Background: Recommended antiretroviral regimens include a nucleoside reverse transcriptase inhibitor (NRTI) component. Class cross-resistance and mitochondrial toxicity are recognized as problems with this class of antiretrovirals.
Methods: In a pilot open-label study, 65 antiretroviral-naive and 21 experienced but nonnucleoside reverse transcriptase inhibitor-naive HIV-1-infected adults were given a combination of lopinavir/ritonavir (533.3/133.3 mg twice daily) and efavirenz (600 mg once daily) for 48 weeks.
Results: At baseline, the mean viral load was 4.84 log10 copies/mL and the mean CD4 count was 311 cells/mm3. At week 24, the proportions of patients with a viral load <400 copies/mL were 78% and 93% using an intent-to-treat and on-treatment analysis, respectively. At week 48, proportions were 73% and 97%, respectively. Treatment discontinuation occurred in 21 patients during the 48-week period, with 33% of those attributable to drug-related adverse effects. A viral load >400 copies/mL at week 24 or 48 was associated with nonadherence in 3 patients and virologic failure in 1 patient. After an increase during the first 8 weeks, fasting lipid levels remained stable up to 48 weeks.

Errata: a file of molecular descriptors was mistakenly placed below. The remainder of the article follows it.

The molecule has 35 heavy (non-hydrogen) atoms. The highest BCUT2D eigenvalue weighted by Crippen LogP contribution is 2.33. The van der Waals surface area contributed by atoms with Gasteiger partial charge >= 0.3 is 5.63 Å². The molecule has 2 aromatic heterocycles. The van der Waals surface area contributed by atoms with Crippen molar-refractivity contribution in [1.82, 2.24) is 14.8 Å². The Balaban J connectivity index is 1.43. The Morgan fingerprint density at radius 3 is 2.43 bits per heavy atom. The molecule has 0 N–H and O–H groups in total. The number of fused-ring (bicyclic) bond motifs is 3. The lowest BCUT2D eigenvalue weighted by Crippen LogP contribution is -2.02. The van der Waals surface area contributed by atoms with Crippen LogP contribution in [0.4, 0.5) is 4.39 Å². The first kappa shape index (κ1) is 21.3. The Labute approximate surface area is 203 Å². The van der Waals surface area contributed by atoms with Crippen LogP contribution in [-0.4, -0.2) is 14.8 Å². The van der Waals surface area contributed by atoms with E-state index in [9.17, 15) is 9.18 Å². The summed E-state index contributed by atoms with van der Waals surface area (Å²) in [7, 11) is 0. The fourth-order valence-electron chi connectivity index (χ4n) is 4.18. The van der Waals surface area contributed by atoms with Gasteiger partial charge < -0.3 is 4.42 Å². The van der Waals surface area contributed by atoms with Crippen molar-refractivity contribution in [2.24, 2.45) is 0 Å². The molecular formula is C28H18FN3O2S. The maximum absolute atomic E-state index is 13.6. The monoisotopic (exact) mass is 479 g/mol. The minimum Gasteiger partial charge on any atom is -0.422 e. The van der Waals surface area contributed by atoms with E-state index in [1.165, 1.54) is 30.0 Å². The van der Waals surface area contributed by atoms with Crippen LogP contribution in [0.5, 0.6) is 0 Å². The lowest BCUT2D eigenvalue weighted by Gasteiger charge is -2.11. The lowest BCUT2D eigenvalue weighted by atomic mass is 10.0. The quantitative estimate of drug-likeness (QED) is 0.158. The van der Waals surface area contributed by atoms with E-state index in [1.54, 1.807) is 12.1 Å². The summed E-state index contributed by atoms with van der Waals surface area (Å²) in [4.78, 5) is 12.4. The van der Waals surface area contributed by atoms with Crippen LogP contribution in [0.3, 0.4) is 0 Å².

Conclusion: The lopinavir/ritonavir-efavirenz combination is associated with a high rate of virologic response and should be compared with more classic NRTI-containing regimens in randomized and controlled clinical trials.